Z and I decided to take her friend K along with us on our excursion this last weekend to celebrate K’s birthday. Our destination was the Pez Museum in Burlingame.
It seemed a good choice as I’m a huge fan of funky little museums essentially dedicated to one person’s offbeat passion, and the girls are both big fans of Pez. Both Z and I are also fans of “World’s Largest” Whatevers. This makes the fifth largest something we’ve journeyed to in the last couple of years.
The Burlingame Museum Of Pez Memorabilia is the only place in the world that houses copies of every Pez Dispenser ever made for commercial distribution, Pez advertising posters, promotional items and vending machines,
the world’s largest Pez dispenser, and the world’s largest Pez collectible which is the actual sign that hung in front of the Pez factory in Austria until they closed a few years back. It’s also home to an affable and knowledgeable fellow by the name of Gary Doss who is the curator and host for the brief tour of this quaint one room museum since its opening in 1995. Mr. Doss is full of stories, history and anecdotes from the world of tiny Peppermint candy, and speaks as only a true lover of the subject matter can. Although the PodTrip downloadable tour lasts 45 minutes, the live tour was more like 15 minutes and a self tour could be completed as quickly as 5 minutes. Our group spent a little over an hour finding tiny treasures in every corner and asking questions of Mr. Doss who was always ready with an answer and usually an amusing story to go along with it.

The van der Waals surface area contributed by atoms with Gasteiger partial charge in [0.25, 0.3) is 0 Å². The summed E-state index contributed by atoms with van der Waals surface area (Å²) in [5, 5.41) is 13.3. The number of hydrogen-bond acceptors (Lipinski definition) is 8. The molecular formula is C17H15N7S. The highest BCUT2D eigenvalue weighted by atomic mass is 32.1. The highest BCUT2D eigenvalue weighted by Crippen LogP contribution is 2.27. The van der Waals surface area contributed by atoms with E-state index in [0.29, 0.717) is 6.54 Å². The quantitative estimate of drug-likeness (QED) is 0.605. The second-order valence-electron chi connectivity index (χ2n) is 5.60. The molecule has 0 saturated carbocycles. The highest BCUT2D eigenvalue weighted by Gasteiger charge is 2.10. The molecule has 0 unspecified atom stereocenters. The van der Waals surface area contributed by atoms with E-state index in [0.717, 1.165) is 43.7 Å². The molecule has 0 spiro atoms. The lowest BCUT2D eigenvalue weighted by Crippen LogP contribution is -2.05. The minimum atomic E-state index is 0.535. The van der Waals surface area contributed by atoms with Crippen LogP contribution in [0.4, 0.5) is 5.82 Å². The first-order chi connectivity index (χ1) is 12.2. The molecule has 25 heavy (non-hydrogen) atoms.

The biggest draw for me (both literally and figuratively) was the World’s Largest Pez Dispenser. Standing 7 feet 10 inches tall and weighing in at a whopping 85 pounds it’s around 20 times the size of a standard Pez dispenser. Of course, it couldn’t be called a Pez dispenser if it didn’t actually dispense Pez, and it does, in fact, dispense snowman Pez dispensers complete with Certificate of Authenticity. Our certificate is #123, so there aren’t too of many of these interesting Pez artifacts floating around.
It’s seldom the item that drew me to a place that makes the largest impact. In this case the item that seems to have stuck with me is technically not in the museum itself, but rather just inside the front door of the storefront. Look to your left upon entering the museum and you’ll see two Pez vending machines that serviced German train stations until the late 1970s. One of them still holds Pez and Mr. Doss assured us that the machine still works. However, no one has purchased any of the Pez from this machine since its installation since it requires 3 German Pfennig coins to operate it. Adventurer that I am, I have already bid on three pfennigs on eBay in hopes of making it back to Burlingame and being the first to make a purchase from this machine in over 30 years!
Z took about 100 pictures at the museum, but my photo hosting company has been on the fritz for the last few days, so I have been unable to upload them yet. I will do so and update this post as soon as they get things back online.
UPDATED 11/14/07: Our full Pez Gallery has now been uploaded (74 pics)